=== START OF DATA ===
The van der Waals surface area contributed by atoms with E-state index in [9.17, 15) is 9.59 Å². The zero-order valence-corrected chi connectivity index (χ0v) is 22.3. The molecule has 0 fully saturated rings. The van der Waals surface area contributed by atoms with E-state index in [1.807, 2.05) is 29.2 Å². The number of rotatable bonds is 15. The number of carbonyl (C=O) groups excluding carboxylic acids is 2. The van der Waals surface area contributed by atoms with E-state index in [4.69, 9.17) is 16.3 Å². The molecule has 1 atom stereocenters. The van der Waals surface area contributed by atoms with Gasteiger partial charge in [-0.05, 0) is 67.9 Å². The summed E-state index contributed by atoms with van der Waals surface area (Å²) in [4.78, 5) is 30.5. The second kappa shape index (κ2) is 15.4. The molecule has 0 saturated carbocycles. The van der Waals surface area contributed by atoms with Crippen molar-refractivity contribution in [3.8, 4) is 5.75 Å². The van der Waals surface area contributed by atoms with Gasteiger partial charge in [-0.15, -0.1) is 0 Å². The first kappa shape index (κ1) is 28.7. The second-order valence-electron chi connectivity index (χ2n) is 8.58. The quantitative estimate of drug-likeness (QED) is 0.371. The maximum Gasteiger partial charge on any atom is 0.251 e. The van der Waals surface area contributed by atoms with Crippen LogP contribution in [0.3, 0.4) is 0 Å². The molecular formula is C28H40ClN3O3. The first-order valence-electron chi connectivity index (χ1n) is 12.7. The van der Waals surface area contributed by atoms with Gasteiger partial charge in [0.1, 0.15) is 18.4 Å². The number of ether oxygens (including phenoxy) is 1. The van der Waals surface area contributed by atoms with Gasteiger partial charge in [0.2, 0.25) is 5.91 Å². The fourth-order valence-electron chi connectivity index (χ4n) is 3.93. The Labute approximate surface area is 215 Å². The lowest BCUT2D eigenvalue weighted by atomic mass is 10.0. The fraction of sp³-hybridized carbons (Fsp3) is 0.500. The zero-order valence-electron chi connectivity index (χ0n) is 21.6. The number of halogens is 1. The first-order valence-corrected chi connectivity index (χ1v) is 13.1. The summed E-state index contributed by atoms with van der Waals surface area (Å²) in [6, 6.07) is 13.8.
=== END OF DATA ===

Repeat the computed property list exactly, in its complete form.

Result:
The van der Waals surface area contributed by atoms with E-state index in [9.17, 15) is 9.59 Å². The zero-order valence-corrected chi connectivity index (χ0v) is 22.3. The molecule has 0 fully saturated rings. The van der Waals surface area contributed by atoms with E-state index in [1.807, 2.05) is 29.2 Å². The number of rotatable bonds is 15. The number of carbonyl (C=O) groups excluding carboxylic acids is 2. The van der Waals surface area contributed by atoms with E-state index in [4.69, 9.17) is 16.3 Å². The molecule has 1 atom stereocenters. The van der Waals surface area contributed by atoms with Gasteiger partial charge in [-0.05, 0) is 67.9 Å². The summed E-state index contributed by atoms with van der Waals surface area (Å²) in [4.78, 5) is 30.5. The second kappa shape index (κ2) is 15.4. The molecule has 0 saturated carbocycles. The van der Waals surface area contributed by atoms with Crippen molar-refractivity contribution in [3.8, 4) is 5.75 Å². The van der Waals surface area contributed by atoms with Gasteiger partial charge in [-0.15, -0.1) is 0 Å². The first kappa shape index (κ1) is 28.7. The second-order valence-electron chi connectivity index (χ2n) is 8.58. The quantitative estimate of drug-likeness (QED) is 0.371. The maximum Gasteiger partial charge on any atom is 0.251 e. The van der Waals surface area contributed by atoms with Crippen LogP contribution in [0.3, 0.4) is 0 Å². The molecular formula is C28H40ClN3O3. The first-order valence-electron chi connectivity index (χ1n) is 12.7. The van der Waals surface area contributed by atoms with Gasteiger partial charge in [0.1, 0.15) is 18.4 Å². The number of ether oxygens (including phenoxy) is 1. The van der Waals surface area contributed by atoms with Gasteiger partial charge in [0.2, 0.25) is 5.91 Å². The fourth-order valence-electron chi connectivity index (χ4n) is 3.93. The Labute approximate surface area is 215 Å². The lowest BCUT2D eigenvalue weighted by atomic mass is 10.0. The fraction of sp³-hybridized carbons (Fsp3) is 0.500. The zero-order valence-electron chi connectivity index (χ0n) is 21.6. The number of halogens is 1. The first-order valence-corrected chi connectivity index (χ1v) is 13.1. The summed E-state index contributed by atoms with van der Waals surface area (Å²) in [6, 6.07) is 13.8.